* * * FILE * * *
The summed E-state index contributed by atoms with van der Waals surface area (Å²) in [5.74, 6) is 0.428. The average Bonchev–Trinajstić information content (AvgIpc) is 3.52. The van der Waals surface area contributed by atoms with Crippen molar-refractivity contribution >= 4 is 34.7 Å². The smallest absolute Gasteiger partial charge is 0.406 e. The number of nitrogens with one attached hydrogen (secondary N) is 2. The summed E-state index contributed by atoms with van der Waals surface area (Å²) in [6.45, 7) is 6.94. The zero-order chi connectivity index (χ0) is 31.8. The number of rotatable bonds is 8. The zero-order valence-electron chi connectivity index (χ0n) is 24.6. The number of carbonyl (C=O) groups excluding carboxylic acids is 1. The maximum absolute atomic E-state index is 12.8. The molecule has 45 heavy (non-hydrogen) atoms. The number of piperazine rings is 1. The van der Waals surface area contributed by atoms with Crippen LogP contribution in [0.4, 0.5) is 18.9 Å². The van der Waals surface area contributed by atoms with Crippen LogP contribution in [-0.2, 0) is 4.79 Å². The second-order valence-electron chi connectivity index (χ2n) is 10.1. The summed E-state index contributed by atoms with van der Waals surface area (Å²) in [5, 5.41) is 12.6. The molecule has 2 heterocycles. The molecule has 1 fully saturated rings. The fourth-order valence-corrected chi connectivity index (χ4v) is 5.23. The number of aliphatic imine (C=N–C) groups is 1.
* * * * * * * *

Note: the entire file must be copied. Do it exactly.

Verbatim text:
The summed E-state index contributed by atoms with van der Waals surface area (Å²) in [5.74, 6) is 0.428. The average Bonchev–Trinajstić information content (AvgIpc) is 3.52. The van der Waals surface area contributed by atoms with Crippen molar-refractivity contribution >= 4 is 34.7 Å². The smallest absolute Gasteiger partial charge is 0.406 e. The number of nitrogens with one attached hydrogen (secondary N) is 2. The summed E-state index contributed by atoms with van der Waals surface area (Å²) in [6.45, 7) is 6.94. The zero-order chi connectivity index (χ0) is 31.8. The number of rotatable bonds is 8. The zero-order valence-electron chi connectivity index (χ0n) is 24.6. The number of carbonyl (C=O) groups excluding carboxylic acids is 1. The maximum absolute atomic E-state index is 12.8. The molecule has 45 heavy (non-hydrogen) atoms. The number of piperazine rings is 1. The van der Waals surface area contributed by atoms with Crippen LogP contribution in [0.4, 0.5) is 18.9 Å². The van der Waals surface area contributed by atoms with Crippen LogP contribution in [-0.2, 0) is 4.79 Å². The second-order valence-electron chi connectivity index (χ2n) is 10.1. The summed E-state index contributed by atoms with van der Waals surface area (Å²) in [5, 5.41) is 12.6. The molecule has 2 heterocycles. The molecule has 1 fully saturated rings. The fourth-order valence-corrected chi connectivity index (χ4v) is 5.23. The number of aliphatic imine (C=N–C) groups is 1.